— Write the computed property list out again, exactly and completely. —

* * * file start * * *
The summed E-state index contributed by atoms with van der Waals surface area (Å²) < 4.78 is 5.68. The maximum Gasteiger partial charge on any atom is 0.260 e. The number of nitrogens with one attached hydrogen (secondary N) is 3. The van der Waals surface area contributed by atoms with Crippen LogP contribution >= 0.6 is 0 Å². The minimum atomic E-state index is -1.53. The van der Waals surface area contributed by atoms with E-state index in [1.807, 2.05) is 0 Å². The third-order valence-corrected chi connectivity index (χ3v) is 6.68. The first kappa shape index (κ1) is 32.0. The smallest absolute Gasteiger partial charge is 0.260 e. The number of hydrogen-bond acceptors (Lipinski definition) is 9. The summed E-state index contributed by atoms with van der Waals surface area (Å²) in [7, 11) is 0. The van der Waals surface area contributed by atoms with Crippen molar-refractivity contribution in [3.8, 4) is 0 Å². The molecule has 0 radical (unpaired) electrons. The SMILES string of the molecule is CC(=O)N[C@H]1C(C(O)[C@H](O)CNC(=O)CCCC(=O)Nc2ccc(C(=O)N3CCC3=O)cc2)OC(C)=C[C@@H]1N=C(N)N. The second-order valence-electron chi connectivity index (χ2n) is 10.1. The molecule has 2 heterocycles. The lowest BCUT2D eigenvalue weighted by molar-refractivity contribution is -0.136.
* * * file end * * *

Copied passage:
The summed E-state index contributed by atoms with van der Waals surface area (Å²) < 4.78 is 5.68. The maximum Gasteiger partial charge on any atom is 0.260 e. The number of nitrogens with one attached hydrogen (secondary N) is 3. The van der Waals surface area contributed by atoms with Crippen LogP contribution >= 0.6 is 0 Å². The minimum atomic E-state index is -1.53. The van der Waals surface area contributed by atoms with E-state index in [1.807, 2.05) is 0 Å². The third-order valence-corrected chi connectivity index (χ3v) is 6.68. The first kappa shape index (κ1) is 32.0. The smallest absolute Gasteiger partial charge is 0.260 e. The number of hydrogen-bond acceptors (Lipinski definition) is 9. The summed E-state index contributed by atoms with van der Waals surface area (Å²) in [7, 11) is 0. The van der Waals surface area contributed by atoms with Crippen molar-refractivity contribution in [3.8, 4) is 0 Å². The molecule has 0 radical (unpaired) electrons. The SMILES string of the molecule is CC(=O)N[C@H]1C(C(O)[C@H](O)CNC(=O)CCCC(=O)Nc2ccc(C(=O)N3CCC3=O)cc2)OC(C)=C[C@@H]1N=C(N)N. The second-order valence-electron chi connectivity index (χ2n) is 10.1. The molecule has 2 heterocycles. The lowest BCUT2D eigenvalue weighted by molar-refractivity contribution is -0.136.